View all Ask a Priest | August 22, 2014
“Ask a Priest: Can Non-Catholic Christians Be Saved?”
Q: Okay, so I’m a Catholic but my parents are devout Baptists, and I recently discovered the “extra ecclesiam nulla salus” doctrine. Does this say that they will not be saved since they aren’t Catholics? I’m really worried about them. -B.M.
Answered by Fr. Edward McIlmail, LC
A: Thanks for your show of love for your parents. “Extra ecclesiam nulla salus” (Outside the Church there is no salvation) is a commonly misunderstood teaching. It assuredly does not mean that non-Catholics are doomed.
What it does do is point to Christ as the one mediator and path of salvation. And since he continues to be present on earth in his body the Church, the Church by its nature is an instrument for salvation.
The Catechism in No. 846 recognizes the need for this doctrine to be understood properly: “Re-formulated positively, it means that all salvation comes from Christ the Head through the Church which is his Body: Basing itself on Scripture and Tradition, the [Second Vatican] Council teaches that the Church, a pilgrim now on earth, is necessary for salvation: the one Christ is the mediator and the way of salvation; he is present to us in his body which is the Church. He himself explicitly asserted the necessity of faith and Baptism, and thereby affirmed at the same time the necessity of the Church which men enter through Baptism as through a door. Hence they could not be saved who, knowing that the Catholic Church was founded as necessary by God through Christ, would refuse either to enter it or to remain in it.”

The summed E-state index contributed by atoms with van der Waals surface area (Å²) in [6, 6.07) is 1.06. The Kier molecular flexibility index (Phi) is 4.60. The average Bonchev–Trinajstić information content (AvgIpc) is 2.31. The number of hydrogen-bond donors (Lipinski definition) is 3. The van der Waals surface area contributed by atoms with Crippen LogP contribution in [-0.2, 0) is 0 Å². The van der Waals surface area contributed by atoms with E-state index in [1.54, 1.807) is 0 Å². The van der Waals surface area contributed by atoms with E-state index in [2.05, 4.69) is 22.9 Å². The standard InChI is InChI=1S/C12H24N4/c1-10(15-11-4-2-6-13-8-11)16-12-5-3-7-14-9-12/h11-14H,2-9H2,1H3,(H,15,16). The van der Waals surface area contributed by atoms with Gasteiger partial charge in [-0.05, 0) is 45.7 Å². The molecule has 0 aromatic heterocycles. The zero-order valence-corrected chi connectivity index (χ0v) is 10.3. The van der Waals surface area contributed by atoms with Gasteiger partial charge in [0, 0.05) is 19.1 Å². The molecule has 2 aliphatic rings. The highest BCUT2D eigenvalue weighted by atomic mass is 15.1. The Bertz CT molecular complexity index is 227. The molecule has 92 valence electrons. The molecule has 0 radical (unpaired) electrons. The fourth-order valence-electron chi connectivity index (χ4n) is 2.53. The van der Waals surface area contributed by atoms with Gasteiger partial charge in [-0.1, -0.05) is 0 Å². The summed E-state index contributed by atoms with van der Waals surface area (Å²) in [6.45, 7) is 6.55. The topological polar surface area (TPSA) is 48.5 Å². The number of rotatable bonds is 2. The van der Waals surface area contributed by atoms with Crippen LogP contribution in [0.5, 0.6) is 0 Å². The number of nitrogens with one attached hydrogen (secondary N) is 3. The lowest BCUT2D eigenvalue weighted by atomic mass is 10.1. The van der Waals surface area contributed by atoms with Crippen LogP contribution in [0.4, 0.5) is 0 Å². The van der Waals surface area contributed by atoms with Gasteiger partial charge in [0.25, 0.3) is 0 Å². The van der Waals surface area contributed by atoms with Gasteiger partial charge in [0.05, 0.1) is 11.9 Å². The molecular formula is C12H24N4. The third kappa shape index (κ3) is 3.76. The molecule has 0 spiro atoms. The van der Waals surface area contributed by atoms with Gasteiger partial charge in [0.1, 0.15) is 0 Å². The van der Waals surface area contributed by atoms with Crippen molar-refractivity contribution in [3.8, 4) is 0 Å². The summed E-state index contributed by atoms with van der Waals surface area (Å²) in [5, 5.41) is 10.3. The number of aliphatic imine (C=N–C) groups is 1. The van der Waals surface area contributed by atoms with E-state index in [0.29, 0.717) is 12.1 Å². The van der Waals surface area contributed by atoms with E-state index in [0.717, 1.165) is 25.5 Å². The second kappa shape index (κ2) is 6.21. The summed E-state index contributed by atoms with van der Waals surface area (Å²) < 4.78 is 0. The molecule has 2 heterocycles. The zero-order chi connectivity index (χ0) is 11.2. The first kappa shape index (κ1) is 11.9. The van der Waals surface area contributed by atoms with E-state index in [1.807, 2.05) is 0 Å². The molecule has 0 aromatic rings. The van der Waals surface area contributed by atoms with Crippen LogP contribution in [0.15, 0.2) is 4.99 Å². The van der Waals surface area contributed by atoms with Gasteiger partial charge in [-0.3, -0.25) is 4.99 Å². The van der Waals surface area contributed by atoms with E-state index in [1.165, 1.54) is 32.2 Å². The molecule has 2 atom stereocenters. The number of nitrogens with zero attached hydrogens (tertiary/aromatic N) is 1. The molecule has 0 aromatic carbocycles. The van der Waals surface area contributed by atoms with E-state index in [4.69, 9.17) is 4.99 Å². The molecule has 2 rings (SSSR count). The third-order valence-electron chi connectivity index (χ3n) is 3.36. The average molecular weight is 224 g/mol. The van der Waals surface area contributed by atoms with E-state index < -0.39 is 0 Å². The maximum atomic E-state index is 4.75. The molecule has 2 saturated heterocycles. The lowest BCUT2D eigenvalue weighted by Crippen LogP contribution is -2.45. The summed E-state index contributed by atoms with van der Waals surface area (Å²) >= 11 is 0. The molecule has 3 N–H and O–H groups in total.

No. 847 adds, “This affirmation is not aimed at those who, through no fault of their own, do not know Christ and his Church: Those who, through no fault of their own, do not know the Gospel of Christ or his Church, but who nevertheless seek God with a sincere heart, and, moved by grace, try in their actions to do his will as they know it through the dictates of their conscience — those too may achieve eternal salvation.”
These points could be restated like this: Whether a person realizes or not, his salvation would come through the Church as the body of Christ. This is part of Christ’s plan. Even a non-Christian could be saved, since through no fault of his own he might never have heard of the Gospel or made the connection between the Gospel message and the Church. No. 1257 of the Catechism notes, “God has bound salvation to the sacrament of Baptism, but he himself is not bound by his sacraments.” This doesn’t mean that we Catholics should neglect our duty to spread the truth of the Gospel; it just means that God will never be unfair.
This principle applies to non-Catholic Christians as well; many have a deep love for Christ and live exemplary lives yet for various reasons they never entered into full communion with the Church.
All this assumes good will on the part of the person, of course. The good news is that there is hope for everyone to obtain salvation. Your own example as a loving son and a fervent Catholic might go a long way to bring your parents closer to the Church. I pray that that happens. God bless.